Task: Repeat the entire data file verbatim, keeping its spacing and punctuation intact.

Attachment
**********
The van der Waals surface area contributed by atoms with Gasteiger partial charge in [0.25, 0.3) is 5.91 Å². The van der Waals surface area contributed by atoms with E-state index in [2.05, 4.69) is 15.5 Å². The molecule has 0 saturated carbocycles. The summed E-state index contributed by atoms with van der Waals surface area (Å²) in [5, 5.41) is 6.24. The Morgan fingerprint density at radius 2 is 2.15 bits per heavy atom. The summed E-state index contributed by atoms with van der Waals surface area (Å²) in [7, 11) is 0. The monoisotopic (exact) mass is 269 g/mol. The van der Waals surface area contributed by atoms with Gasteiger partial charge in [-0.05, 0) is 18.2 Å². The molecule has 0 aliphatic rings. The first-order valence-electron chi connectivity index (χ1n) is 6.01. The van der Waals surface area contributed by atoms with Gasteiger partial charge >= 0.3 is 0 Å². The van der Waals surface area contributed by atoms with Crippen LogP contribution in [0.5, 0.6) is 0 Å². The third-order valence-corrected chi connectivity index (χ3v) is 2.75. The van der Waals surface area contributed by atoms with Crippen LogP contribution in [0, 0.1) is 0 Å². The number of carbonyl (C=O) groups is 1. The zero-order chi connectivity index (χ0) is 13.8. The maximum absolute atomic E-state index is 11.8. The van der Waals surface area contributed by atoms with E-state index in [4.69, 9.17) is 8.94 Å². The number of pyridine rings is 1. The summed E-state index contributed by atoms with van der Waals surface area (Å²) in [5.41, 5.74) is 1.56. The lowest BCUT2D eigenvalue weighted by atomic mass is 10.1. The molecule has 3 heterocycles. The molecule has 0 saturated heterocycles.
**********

The van der Waals surface area contributed by atoms with Gasteiger partial charge in [0.25, 0.3) is 5.91 Å². The van der Waals surface area contributed by atoms with E-state index in [2.05, 4.69) is 15.5 Å². The molecule has 0 saturated carbocycles. The summed E-state index contributed by atoms with van der Waals surface area (Å²) in [5, 5.41) is 6.24. The Morgan fingerprint density at radius 2 is 2.15 bits per heavy atom. The summed E-state index contributed by atoms with van der Waals surface area (Å²) in [7, 11) is 0. The monoisotopic (exact) mass is 269 g/mol. The van der Waals surface area contributed by atoms with Gasteiger partial charge in [-0.05, 0) is 18.2 Å². The molecule has 0 aliphatic rings. The first-order valence-electron chi connectivity index (χ1n) is 6.01. The van der Waals surface area contributed by atoms with Gasteiger partial charge >= 0.3 is 0 Å². The van der Waals surface area contributed by atoms with Crippen LogP contribution in [0.5, 0.6) is 0 Å². The third-order valence-corrected chi connectivity index (χ3v) is 2.75. The van der Waals surface area contributed by atoms with Crippen LogP contribution in [0, 0.1) is 0 Å². The number of carbonyl (C=O) groups is 1. The zero-order chi connectivity index (χ0) is 13.8. The maximum absolute atomic E-state index is 11.8. The van der Waals surface area contributed by atoms with E-state index in [4.69, 9.17) is 8.94 Å². The number of pyridine rings is 1. The summed E-state index contributed by atoms with van der Waals surface area (Å²) in [5.41, 5.74) is 1.56. The lowest BCUT2D eigenvalue weighted by atomic mass is 10.1. The molecule has 3 heterocycles. The molecule has 0 saturated heterocycles.